(2) Short response question. Don't ask questions which require a very
lengthy response from a student. Break it up and give more students a chance to
answer. Instead of, "Name all the arthropods you can remember," ask, "Name an
example of an arthropod." Then ask the same question of several students.
d. Specific, Not Vague. If your question is vague, the student can bluff with a
vague answer. Students should not be allowed to get by with a vague answer. Vague
answers tell you nothing about student learning. Instead of "What should you do about
a severely injured casualty?" ask, "What is the sequence for evaluating a casualty?"
e. Full Answers. If you ask questions that can be answered "yes" or "no," you
are inviting guessing. This serves no good purpose, unless you also require the student
to explain his answer. Use of "does," "did," "should," or "could" frequently invites "yes or
no" answers. Try to use words like "how," "who," "when," "where," or "why" to elicit a
full answer. Be sure that the question does not reveal the correct answer. You may
need to rephrase the question.
3-12. WHO TO ASK
a. Give Notice. Let the class know that you are about to ask a question. Don't
spring questions that few students will recognize. Ask the question in a natural,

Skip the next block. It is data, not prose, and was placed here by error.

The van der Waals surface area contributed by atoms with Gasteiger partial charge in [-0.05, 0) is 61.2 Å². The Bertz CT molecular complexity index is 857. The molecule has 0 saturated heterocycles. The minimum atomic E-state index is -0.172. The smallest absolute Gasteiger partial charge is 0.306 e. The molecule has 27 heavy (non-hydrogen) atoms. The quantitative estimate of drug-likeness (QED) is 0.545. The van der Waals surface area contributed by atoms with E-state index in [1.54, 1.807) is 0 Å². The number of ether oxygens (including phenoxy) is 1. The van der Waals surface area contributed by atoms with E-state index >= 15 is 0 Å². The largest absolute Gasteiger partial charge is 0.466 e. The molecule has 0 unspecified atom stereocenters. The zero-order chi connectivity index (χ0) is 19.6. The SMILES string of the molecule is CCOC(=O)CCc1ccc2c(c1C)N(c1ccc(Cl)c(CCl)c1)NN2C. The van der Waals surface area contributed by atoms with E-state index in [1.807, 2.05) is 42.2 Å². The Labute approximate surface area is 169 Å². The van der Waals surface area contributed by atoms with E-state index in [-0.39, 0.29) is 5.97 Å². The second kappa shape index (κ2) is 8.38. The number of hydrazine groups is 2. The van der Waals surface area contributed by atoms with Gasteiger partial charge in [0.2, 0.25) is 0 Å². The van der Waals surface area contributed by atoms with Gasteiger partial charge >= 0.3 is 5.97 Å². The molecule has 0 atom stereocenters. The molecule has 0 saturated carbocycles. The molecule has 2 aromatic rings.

interested, and conversational tone and make sure the whole class hears it. This
prevents the need to repeat the question because most of the students did not hear it.
b. Ask the Class. Ask the question of the whole class and pause while the
students think about an answer. Then select a student to answer. If you name a
student before you ask the question, the rest of the class will not think about an answer.
c. No Set Pattern. Try not to establish a set order for calling on students. The
brightest or most attentive students tend to be called on the most. Try not to fall into
this trap. The shy or quiet student needs to be called upon as often as the others. Your
aim is for full class participation, so distribute your questions well.
3-13. ENCOURAGING RESPONSES
Each student should be encouraged to answer, even if he is not sure about the
answer. "I don't know," should not be accepted without trying to draw out a better
a. Same Question -- Several Students. Often it is wise to have several
students answer the same question before making a final evaluation of an answer. This
tactic will help you identify points that are confusing to the class. If a student gives a
vague answer, ask him to clarify or elaborate on his answer.